One great way to start seeing a bigger picture of struggling students is to drill down a little deeper into your data, and analyzing attendance information is a great place to start. Last week our own Beth Samek shared a few tips on how to spot at-risk students, one of which was monitoring attendance. Consider the following questions when analyzing attendance data:

Which grades are doing well with attendance? Which days of the week are students absent the most? Which days are the most students in school? Which days are they coming in late?

Then remember to relate what you find to your original question. Let’s go back to our earlier example of students struggling in Mr. Menerke’s math class. Say you find that more students are late and tardy on Fridays than on any other day. You take a look at his schedule and maybe you see that his math class is the first of the day on Fridays. Maybe now you can start to form a hypothesis for you story as to why students are struggling in this particular class.

Where are the gaps?

Scan again, step back, and see if there are any gaps – first, within your own process. Do you have all the data you need? Or do you need to introduce new data sets? Maybe you need to speak with one of the students or staff members involved to collect more information. Maybe you need to access your school management system’s API in order to extract exactly the information you need. Whatever the case – that’s great – now you know what you need, and you can start to put in motion a plan to get it.

Now take a look at the data itself and see where the gaps lie here. Maybe the gap you discover is in teacher training, or student resources. Maybe you drill all the way down and find that the reason some students are having trouble is that they don’t have access to the technology they need outside of the classroom. Or maybe you take a look at your staff data and see that Mr. Menerke has been absent 6 out of the last 10 weeks. Or, maybe you scan your student behavior data and find that kids in Mr. Menerke’s math class are getting more demerits during that period than in any other classes, which could mean that there’s a classroom behavior management issue to consider.

How can I use this to help?

This is one of the most important questions you can ask. What kind of strategy can I develop based on this information? What actions can I take based on this data?

Because, let’s face it – the whole point of this dataquest is to make a positive difference. Only you can answer what the best course of action is for your school, but remember that the smarter your approach to your data, the better chance you have of making solid informed decisions.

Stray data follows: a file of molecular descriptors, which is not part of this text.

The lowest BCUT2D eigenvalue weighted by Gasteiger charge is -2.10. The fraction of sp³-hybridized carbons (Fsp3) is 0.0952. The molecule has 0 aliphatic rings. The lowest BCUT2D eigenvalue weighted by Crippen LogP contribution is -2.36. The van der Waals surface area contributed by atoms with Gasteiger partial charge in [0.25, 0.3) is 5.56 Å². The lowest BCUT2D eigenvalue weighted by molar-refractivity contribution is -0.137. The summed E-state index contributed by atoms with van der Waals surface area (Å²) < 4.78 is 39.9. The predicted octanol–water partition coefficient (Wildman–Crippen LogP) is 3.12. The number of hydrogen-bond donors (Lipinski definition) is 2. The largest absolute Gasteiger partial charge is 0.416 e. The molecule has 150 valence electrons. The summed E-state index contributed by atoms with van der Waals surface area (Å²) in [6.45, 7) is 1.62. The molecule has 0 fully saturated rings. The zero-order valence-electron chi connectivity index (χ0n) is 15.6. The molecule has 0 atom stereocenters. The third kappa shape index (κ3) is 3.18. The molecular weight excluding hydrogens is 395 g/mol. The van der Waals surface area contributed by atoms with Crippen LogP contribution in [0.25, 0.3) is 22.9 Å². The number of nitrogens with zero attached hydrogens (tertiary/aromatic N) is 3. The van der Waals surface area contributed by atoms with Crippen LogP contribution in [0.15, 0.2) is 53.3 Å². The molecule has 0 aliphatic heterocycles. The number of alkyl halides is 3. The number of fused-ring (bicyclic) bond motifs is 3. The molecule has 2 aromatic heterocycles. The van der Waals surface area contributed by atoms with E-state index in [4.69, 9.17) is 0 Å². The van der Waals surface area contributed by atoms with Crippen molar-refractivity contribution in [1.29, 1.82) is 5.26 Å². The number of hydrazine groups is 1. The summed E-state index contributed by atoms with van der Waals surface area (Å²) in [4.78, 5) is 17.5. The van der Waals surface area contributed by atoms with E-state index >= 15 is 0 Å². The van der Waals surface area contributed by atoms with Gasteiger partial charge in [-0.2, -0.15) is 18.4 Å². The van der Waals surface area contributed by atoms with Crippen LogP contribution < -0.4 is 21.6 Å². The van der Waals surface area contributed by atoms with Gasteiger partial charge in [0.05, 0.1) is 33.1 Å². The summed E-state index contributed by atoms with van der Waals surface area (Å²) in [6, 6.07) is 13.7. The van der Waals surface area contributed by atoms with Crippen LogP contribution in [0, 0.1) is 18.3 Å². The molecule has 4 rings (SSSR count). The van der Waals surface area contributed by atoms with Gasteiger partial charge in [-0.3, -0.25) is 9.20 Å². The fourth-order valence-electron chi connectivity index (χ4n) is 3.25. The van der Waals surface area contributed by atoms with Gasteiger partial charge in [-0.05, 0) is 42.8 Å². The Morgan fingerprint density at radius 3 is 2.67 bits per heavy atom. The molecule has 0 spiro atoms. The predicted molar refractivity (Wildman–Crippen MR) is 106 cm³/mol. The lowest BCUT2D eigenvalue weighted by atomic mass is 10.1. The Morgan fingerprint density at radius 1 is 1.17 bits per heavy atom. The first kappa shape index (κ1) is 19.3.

Where’s a good place to start?

Whether you’re new to the data game and not sure where to begin, or an old hand who could use a fresh approach to your quest, here are a few examples of how our partner schools approach their data – let these give you some new ideas or serve as inspirations on your own data-informed journey.

Aside from academic data, one of our partner schools (Tennessee Achievement School District) analyzes attendance data, suspension information, and records of communications made home to students’ families in order to round out their picture of student health. They scrutinize communications to find out a) if they’re making enough touchpoints with parents overall, and b) if these touchpoints are having the necessary impact on student achievement that they’re seeking. When they drill down far enough, they can start to see what kinds of needs students have that they can help out with in order to keep their kids on track.

For example, one student may be missing school simply because he doesn’t have a regular ride, while another may have untreated asthma, which leads to frequent illness and absenteeism. Once these details come to light, staff members can then go about arranging the rides one student needs, or ensuring the other student has access to the necessary medication to manage her asthma so she can make it to school.

Our partners love to use our reports feature to pull up infinitely configurable troves of information on all kinds of topics. Some schools regularly check on the amount of merits and demerits each staff member is doling out, while others look at what types of assessments each teacher is administering.

Other schools are interested in which kids have detention and what the contributing behaviors were. Many of our schools attach a core value to each behavior (merit/demerit) assigned, and then they drill down and examine which values students are doing well with overall, and which they could improve on more. These valuable discoveries pave the way for creating new incentive programs and updated school policies that reflect the changing needs of the students. On a broader level, administrators often look at negative behaviors by grade or advisory, and even by school.

And last, but certainly not least:

Our last post in this series looked at questions teachers should be asking of their data, and the underlying leitmotif our guest blogger (Joe Ten Brook, of Austin Achieve) expounded upon had to do with the concept of self-examination.

What does your data tell you about your practice? And how can you get better based on what you’ve learned?

These questions sound fairly straightforward, but there’s a wealth of personal and professional growth to be discovered when approaching them thoughtfully.

The dataquest can be a long (but rewarding!) journey, and it’s one that you’ll return to time and time again as you continue your work to ensure the highest level of student achievement possible at your school. Make sure you set yourself up to succeed by asking all the right questions along the way.

And good luck on your journey! May the (data)force be with you!



Every day is data day!